A celebration of Frank Chapot’s life will be held Sept. 19 at the U.S. Equestrian Team Foundation in Gladstone, N.J. Details of the event, such as the time it will take place, are still being worked out.

Frank, a resident of Neshanic Station who died earlier this week, was a six-time show jumping Olympian and a coach of the U.S. team in that discipline.

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Eat well at Area II fundraiser in Oldwick

A barbeque cook-off and silent auction, presented by Horseflight, will be held June 29 at the Oldwick Firehouse to benefit the Area II Young Rider Eventing Team.

The event is open to the public at 6:30 p.m. for suggested donations of $15 (dry) or $25 (wet). Chefs pay $30 to enter, and should come at 6 p.m. They win cash prizes and bragging rights.

For information, contact Megan Kepferle, megkep@gmail.com or call 240-577-9102.

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Help requested at Horse Park of New Jersey

Volunteers are needed to assist with cross-country and show jumping July 2 and 3 for the New Jersey Horse Trials at the Horse Park of New Jersey in Allentown, Monmouth County.

Organization members and groups of friends who want to work together are welcome. Food and sunblock will be provided. Help on one day or two. Contact Jane Cory, jane@pleasanthollow.com.

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Thoroughbred show is a destination for horses off the track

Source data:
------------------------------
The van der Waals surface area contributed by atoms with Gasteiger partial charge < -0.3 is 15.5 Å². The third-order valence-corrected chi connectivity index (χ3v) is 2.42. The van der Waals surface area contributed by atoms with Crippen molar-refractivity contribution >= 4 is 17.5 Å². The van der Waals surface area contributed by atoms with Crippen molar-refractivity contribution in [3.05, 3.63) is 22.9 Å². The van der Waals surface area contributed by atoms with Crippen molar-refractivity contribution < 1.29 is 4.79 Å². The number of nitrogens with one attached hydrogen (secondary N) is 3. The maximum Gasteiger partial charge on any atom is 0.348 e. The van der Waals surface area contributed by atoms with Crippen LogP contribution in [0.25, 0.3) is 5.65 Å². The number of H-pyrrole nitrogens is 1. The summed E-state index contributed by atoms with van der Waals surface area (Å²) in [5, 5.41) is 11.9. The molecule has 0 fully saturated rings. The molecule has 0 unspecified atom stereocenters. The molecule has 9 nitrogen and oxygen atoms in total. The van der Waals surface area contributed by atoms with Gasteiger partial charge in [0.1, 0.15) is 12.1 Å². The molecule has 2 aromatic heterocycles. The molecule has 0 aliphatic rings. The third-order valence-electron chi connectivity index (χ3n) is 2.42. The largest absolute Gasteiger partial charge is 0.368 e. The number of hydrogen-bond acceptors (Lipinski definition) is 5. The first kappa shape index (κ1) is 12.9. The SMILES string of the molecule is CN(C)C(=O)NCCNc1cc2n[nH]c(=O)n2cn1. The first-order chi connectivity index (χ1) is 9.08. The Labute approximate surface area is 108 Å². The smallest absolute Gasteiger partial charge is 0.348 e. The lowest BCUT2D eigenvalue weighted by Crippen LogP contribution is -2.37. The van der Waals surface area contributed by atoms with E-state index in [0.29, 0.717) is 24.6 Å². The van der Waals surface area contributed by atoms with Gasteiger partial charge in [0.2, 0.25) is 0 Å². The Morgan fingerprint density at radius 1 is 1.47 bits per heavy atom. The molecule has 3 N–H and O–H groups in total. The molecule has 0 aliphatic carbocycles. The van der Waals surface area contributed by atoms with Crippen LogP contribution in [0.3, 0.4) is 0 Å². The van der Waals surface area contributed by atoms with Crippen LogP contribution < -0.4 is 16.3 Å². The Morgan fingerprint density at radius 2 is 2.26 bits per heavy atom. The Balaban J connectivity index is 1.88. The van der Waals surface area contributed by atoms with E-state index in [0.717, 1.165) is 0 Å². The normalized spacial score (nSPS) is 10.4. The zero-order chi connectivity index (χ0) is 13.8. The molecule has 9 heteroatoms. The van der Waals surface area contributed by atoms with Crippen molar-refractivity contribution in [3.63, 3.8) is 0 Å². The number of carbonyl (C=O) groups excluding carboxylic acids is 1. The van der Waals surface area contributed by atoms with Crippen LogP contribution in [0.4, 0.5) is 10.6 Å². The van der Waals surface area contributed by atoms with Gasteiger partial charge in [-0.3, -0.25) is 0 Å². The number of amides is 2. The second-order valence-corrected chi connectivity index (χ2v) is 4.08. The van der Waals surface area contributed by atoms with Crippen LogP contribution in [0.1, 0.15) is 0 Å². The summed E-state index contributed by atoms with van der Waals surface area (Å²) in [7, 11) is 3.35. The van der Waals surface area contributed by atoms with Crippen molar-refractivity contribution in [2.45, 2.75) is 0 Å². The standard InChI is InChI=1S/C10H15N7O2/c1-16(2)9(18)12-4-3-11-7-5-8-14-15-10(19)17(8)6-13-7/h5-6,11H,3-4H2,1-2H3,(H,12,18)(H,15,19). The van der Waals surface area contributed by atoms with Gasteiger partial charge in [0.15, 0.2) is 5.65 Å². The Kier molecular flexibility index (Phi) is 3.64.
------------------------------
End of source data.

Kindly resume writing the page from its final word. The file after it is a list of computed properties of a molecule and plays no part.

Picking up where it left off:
The Fair Hill Thoroughbred Show marks its fifth anniversary Sept. 17-18 at the Fair Hill showgrounds in Elkton, Md.

Started to raise awareness of the plight of the off-the-track thoroughbred, the show encourages the re-homing and retraining of these horses by supporting and rewarding riders for selecting a thoroughbred as their sport horse mount.

The TERF Good Ambassador Scholarships, sponsored by the Thoroughbred Education and Research Foundation, is designed to support riders who have demonstrated at the show an ability to retrain their thoroughbred.

Riders are nominated by the judge and show manager, then asked to submit a brief essay describing how they would use the $500 scholarship to further their riding careers. Four scholarships are awarded each year.

New this year is an Open Pleasure Division which will allow both  English and Western riders to participate.

“We want to attract all riders who appreciate and care for OTTBs,” said Susan Sisco, one of the founders.

“Our show (www.fairhillthoroughbredshow.com) has grown each year, with many riders returning to enjoy the friendly family atmosphere, the great food and a popular silent auction,” said board member Carol Atterbury.

“The philosophy of the show is simple: Every thoroughbred needs a chance to live a great life after racing and it is an honor to be a part of giving back to all those who invite these thoroughbreds into their hearts and homes,” said board member Dixie Abbott.

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Month of the Horse Open House set in Cream Ridge

Fair Winds Farm in Cream Ridge will host an open house from 1-4 p.m. on Sunday, June 26, when guests can get a tour of the facility in a horse-drawn wagon.